Until November 6, at econlife, Mondays will be about presidential election economics.
In 2004, when President Bush’s Council of Economic Advisers chairman, Harvard professor Greg Mankiw, was lambasted for saying, “… I think outsourcing is a growing phenomenon, but it’s something that we should realize is probably a plus for the economy in the long run, ” politicians, left and right, distanced themselves from his position.
Fast forward to 2012. Still, no one wants to be called an outsourcer. And still we are focusing on the politics of outsourcing rather than its economics.
Here are the economics:
A call center in India or an Apple assembly plant in China are examples of (offshore) outsourcing when firms send jobs abroad that could be done by domestic manufacturing and service workers. (Please note that here, when we refer to outsourcing, we mean offshore outsourcing.)
The Congressional Research Service tells us that the macroeconomic slowdown, not outsourcing, is primarily responsible for high unemployment.
Most economists believe that the US economy benefits from globalization. As a nation, incomes will rise, goods will be cheaper, and corporate profits will increase whenever outsourcing leads to greater efficiency for producing goods and services.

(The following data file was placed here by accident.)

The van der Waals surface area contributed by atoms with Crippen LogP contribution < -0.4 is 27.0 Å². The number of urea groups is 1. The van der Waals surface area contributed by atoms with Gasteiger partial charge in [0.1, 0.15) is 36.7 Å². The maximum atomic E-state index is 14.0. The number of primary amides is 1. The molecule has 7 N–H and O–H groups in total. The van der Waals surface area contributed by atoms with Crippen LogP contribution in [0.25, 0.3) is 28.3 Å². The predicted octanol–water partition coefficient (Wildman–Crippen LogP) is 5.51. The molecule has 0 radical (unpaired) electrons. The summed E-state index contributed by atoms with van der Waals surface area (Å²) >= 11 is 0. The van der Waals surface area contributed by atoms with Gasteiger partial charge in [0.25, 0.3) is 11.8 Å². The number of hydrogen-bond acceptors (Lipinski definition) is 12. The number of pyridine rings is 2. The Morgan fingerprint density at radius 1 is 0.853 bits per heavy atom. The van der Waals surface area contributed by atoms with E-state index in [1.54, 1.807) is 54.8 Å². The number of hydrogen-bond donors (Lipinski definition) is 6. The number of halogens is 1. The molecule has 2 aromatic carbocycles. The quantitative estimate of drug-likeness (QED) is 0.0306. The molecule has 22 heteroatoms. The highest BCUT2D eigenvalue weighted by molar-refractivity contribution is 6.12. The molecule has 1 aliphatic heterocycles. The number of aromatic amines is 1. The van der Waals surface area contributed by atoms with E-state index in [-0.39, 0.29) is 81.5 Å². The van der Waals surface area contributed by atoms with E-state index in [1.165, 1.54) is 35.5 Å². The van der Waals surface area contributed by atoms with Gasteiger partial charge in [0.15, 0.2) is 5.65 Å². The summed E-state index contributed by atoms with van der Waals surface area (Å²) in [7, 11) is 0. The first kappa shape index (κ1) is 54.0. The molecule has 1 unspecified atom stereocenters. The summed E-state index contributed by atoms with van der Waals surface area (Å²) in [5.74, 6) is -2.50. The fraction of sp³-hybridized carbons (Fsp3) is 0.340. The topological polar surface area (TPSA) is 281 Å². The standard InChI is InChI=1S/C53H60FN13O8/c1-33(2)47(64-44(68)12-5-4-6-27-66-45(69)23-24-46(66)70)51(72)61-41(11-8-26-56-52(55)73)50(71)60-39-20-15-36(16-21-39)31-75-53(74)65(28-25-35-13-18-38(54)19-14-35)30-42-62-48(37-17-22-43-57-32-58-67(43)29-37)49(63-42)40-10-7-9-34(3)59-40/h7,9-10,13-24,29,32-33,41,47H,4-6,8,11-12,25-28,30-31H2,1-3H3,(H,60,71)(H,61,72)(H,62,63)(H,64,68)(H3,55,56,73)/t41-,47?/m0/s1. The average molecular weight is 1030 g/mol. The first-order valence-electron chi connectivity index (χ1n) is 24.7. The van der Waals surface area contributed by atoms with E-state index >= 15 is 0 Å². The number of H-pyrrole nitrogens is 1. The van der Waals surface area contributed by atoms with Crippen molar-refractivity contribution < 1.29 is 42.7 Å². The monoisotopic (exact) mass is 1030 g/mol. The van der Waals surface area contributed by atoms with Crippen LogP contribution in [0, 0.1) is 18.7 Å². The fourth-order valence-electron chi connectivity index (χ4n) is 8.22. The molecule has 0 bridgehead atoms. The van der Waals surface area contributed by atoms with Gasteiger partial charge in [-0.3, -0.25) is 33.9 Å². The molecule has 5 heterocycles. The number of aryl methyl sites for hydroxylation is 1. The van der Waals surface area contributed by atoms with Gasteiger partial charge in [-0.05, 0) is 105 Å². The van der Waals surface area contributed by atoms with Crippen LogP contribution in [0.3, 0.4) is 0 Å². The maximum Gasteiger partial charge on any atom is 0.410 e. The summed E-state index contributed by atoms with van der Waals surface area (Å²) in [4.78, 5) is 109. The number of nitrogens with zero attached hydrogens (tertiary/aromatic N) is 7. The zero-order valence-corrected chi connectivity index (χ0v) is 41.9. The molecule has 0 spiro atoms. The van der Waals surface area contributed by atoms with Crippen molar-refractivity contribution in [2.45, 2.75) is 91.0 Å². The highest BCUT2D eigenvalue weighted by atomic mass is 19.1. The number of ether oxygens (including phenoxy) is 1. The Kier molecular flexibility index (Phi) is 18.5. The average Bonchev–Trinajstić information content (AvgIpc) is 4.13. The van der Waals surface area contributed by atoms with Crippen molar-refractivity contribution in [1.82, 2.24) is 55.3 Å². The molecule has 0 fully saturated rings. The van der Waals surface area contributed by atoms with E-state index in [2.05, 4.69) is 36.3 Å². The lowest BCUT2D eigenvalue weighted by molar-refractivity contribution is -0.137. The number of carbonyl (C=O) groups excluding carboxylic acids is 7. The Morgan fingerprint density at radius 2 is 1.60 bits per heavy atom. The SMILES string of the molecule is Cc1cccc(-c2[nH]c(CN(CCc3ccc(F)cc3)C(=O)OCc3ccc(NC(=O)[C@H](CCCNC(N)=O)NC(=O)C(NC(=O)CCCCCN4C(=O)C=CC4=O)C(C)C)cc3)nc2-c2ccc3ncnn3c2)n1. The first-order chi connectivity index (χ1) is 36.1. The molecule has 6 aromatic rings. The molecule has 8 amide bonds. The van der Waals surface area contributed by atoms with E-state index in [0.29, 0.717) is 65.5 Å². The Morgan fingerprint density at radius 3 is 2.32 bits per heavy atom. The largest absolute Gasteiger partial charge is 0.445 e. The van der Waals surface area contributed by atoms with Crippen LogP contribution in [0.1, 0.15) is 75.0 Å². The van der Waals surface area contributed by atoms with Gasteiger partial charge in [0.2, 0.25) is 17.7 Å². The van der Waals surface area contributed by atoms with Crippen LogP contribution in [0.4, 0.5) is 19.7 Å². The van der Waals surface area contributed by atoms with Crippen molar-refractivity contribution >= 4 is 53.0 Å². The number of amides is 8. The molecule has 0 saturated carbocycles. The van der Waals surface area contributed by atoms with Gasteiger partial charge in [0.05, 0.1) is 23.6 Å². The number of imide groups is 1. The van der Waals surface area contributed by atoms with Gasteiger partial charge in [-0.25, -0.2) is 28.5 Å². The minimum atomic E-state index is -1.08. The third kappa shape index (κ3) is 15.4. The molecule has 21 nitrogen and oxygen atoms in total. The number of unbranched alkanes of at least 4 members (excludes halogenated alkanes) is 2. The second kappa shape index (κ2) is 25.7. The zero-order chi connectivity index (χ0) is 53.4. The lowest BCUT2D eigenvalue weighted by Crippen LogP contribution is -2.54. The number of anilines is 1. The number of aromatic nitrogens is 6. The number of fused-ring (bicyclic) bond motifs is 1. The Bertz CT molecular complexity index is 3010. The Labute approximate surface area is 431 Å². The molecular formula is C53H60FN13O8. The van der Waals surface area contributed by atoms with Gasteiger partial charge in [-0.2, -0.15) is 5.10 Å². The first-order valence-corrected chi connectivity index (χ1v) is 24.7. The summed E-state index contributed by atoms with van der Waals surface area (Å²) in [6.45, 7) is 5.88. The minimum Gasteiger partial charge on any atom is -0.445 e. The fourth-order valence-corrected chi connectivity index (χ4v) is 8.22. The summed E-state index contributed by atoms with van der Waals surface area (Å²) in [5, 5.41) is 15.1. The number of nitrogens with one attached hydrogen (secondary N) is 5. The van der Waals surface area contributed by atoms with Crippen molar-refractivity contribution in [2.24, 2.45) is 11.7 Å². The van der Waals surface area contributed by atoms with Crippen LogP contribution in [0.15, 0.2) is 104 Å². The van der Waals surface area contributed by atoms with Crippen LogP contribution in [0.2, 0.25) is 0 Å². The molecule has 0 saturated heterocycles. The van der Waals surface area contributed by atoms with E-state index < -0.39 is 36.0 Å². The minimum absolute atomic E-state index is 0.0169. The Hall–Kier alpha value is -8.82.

But others accurately point out that outsourcing not only means job losses but can take place on an “uneven” playing field where other nations’ subsidies unfairly attract US businesses.
The bottom line: After discussing what we do know, most research on outsourcing concludes with, “We need to know more.” No one has gathered sufficient empirical data to be sure of the specific impact of offshore outsourcing.
However, economists like Princeton’s Alan Blinder suggest that we have only seen the tip of the iceberg. In the future, with a sufficiently sizable proportion of the economy potentially being outsourced, we will face a massive shift in how we do business.
Maybe that is what our presidential candidates and the media should be discussing.
Also, I hope they will remember what David Ricardo said about international trade. Explaining the concept of comparative advantage, he told us that we elevate everyone’s well-being when nations produce what they are relatively best at.
For example, what if you can teach a class skillfully or mow your lawn expertly while your neighbor can mow the lawn mediocrely or get paid minimum wage at a fast food restaurant? Then you should teach, she should mow and everyone will be better off. The reason? You sacrifice too much by not teaching when you mow and she would sacrifice too much if she earned less at her fast food job.
Varied, there is a wealth of information about outsourcing. Harvard economist Gregory Mankiw co-wrote a paper on the politics and economics of outsourcing and Princeton economist Alan Blinder, looking at “personal” and “impersonal” services and goods discussed how specific jobs might be affected when outsourcing proliferates, and the St. Louis Fed looked at Germany and outsourcing. In addition, here is a recent Congressional Research Service report and a description of the brouhaha about the Mankiw outsourcing statement when he was the CEA chair.